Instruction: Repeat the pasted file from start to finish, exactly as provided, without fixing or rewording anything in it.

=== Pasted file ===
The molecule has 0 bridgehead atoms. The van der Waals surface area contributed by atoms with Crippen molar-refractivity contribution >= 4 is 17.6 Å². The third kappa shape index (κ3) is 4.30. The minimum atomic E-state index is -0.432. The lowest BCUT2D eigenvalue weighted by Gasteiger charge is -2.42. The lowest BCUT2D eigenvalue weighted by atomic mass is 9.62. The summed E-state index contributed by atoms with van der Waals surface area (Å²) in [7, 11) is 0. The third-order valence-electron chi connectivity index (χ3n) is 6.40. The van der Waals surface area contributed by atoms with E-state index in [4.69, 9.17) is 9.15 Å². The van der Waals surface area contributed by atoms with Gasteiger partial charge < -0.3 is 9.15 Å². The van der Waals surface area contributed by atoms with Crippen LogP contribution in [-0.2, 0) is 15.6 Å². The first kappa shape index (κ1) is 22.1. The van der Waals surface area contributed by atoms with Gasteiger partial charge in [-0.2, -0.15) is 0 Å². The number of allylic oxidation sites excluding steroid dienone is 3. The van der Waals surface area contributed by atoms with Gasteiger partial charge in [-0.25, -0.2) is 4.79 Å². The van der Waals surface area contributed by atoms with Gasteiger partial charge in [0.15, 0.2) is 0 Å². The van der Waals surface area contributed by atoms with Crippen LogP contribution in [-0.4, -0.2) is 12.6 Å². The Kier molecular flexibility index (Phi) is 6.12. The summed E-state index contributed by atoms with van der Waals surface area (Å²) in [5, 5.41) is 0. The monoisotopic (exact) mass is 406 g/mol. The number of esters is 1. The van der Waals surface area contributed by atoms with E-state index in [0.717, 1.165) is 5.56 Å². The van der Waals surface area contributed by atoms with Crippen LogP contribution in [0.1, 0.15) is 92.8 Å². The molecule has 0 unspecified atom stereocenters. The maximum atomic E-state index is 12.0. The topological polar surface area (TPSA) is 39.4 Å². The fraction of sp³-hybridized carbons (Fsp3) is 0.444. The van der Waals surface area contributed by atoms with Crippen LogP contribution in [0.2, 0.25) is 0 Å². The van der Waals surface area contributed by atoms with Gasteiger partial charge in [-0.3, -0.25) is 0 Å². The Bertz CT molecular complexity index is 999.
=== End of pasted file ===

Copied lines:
The molecule has 0 bridgehead atoms. The van der Waals surface area contributed by atoms with Crippen molar-refractivity contribution >= 4 is 17.6 Å². The third kappa shape index (κ3) is 4.30. The minimum atomic E-state index is -0.432. The lowest BCUT2D eigenvalue weighted by Gasteiger charge is -2.42. The lowest BCUT2D eigenvalue weighted by atomic mass is 9.62. The summed E-state index contributed by atoms with van der Waals surface area (Å²) in [7, 11) is 0. The third-order valence-electron chi connectivity index (χ3n) is 6.40. The van der Waals surface area contributed by atoms with E-state index in [4.69, 9.17) is 9.15 Å². The van der Waals surface area contributed by atoms with Gasteiger partial charge < -0.3 is 9.15 Å². The van der Waals surface area contributed by atoms with Crippen LogP contribution in [-0.2, 0) is 15.6 Å². The first kappa shape index (κ1) is 22.1. The van der Waals surface area contributed by atoms with Gasteiger partial charge in [-0.2, -0.15) is 0 Å². The number of allylic oxidation sites excluding steroid dienone is 3. The van der Waals surface area contributed by atoms with Gasteiger partial charge in [-0.25, -0.2) is 4.79 Å². The van der Waals surface area contributed by atoms with Gasteiger partial charge in [0.15, 0.2) is 0 Å². The van der Waals surface area contributed by atoms with Crippen LogP contribution in [-0.4, -0.2) is 12.6 Å². The Kier molecular flexibility index (Phi) is 6.12. The summed E-state index contributed by atoms with van der Waals surface area (Å²) in [5, 5.41) is 0. The monoisotopic (exact) mass is 406 g/mol. The number of esters is 1. The van der Waals surface area contributed by atoms with E-state index in [0.717, 1.165) is 5.56 Å². The van der Waals surface area contributed by atoms with Crippen LogP contribution in [0.1, 0.15) is 92.8 Å². The molecule has 0 unspecified atom stereocenters. The maximum atomic E-state index is 12.0. The topological polar surface area (TPSA) is 39.4 Å². The fraction of sp³-hybridized carbons (Fsp3) is 0.444. The van der Waals surface area contributed by atoms with Crippen LogP contribution in [0.2, 0.25) is 0 Å². The van der Waals surface area contributed by atoms with Gasteiger partial charge in [-0.3, -0.25) is 0 Å². The Bertz CT molecular complexity index is 999.